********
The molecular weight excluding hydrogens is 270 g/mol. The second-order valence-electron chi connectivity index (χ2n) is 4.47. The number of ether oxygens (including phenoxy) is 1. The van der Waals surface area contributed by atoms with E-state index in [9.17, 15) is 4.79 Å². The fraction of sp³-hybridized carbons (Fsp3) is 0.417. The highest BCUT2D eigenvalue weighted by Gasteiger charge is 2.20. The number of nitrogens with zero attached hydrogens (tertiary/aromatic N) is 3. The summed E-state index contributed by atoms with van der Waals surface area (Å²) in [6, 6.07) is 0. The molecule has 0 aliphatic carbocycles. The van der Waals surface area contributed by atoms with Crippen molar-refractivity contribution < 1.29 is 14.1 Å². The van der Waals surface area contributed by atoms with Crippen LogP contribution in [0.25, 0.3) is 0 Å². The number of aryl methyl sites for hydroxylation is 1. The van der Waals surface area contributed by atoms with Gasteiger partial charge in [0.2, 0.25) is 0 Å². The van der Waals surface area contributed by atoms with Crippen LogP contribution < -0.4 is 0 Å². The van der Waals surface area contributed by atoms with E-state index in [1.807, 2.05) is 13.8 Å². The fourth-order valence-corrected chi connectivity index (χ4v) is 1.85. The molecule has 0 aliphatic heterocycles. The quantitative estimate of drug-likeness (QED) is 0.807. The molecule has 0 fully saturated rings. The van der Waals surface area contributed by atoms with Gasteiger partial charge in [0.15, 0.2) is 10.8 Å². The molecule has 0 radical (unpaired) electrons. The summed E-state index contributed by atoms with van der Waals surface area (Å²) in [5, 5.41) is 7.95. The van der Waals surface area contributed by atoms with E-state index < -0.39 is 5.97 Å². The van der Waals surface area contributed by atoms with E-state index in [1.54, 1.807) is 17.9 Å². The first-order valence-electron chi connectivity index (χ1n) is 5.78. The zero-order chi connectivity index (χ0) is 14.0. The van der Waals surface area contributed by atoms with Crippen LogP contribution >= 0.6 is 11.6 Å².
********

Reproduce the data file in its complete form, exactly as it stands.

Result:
The molecular weight excluding hydrogens is 270 g/mol. The second-order valence-electron chi connectivity index (χ2n) is 4.47. The number of ether oxygens (including phenoxy) is 1. The van der Waals surface area contributed by atoms with E-state index in [9.17, 15) is 4.79 Å². The fraction of sp³-hybridized carbons (Fsp3) is 0.417. The highest BCUT2D eigenvalue weighted by Gasteiger charge is 2.20. The number of nitrogens with zero attached hydrogens (tertiary/aromatic N) is 3. The summed E-state index contributed by atoms with van der Waals surface area (Å²) in [6, 6.07) is 0. The molecule has 0 aliphatic carbocycles. The van der Waals surface area contributed by atoms with Crippen molar-refractivity contribution < 1.29 is 14.1 Å². The van der Waals surface area contributed by atoms with Crippen LogP contribution in [0.25, 0.3) is 0 Å². The number of aryl methyl sites for hydroxylation is 1. The van der Waals surface area contributed by atoms with Gasteiger partial charge in [0.2, 0.25) is 0 Å². The van der Waals surface area contributed by atoms with Crippen LogP contribution < -0.4 is 0 Å². The van der Waals surface area contributed by atoms with E-state index in [1.807, 2.05) is 13.8 Å². The fourth-order valence-corrected chi connectivity index (χ4v) is 1.85. The molecule has 0 aliphatic heterocycles. The quantitative estimate of drug-likeness (QED) is 0.807. The molecule has 0 fully saturated rings. The van der Waals surface area contributed by atoms with Gasteiger partial charge in [0.15, 0.2) is 10.8 Å². The molecule has 0 radical (unpaired) electrons. The summed E-state index contributed by atoms with van der Waals surface area (Å²) in [5, 5.41) is 7.95. The van der Waals surface area contributed by atoms with E-state index < -0.39 is 5.97 Å². The van der Waals surface area contributed by atoms with E-state index in [1.54, 1.807) is 17.9 Å². The first-order valence-electron chi connectivity index (χ1n) is 5.78. The zero-order chi connectivity index (χ0) is 14.0. The van der Waals surface area contributed by atoms with Crippen LogP contribution >= 0.6 is 11.6 Å².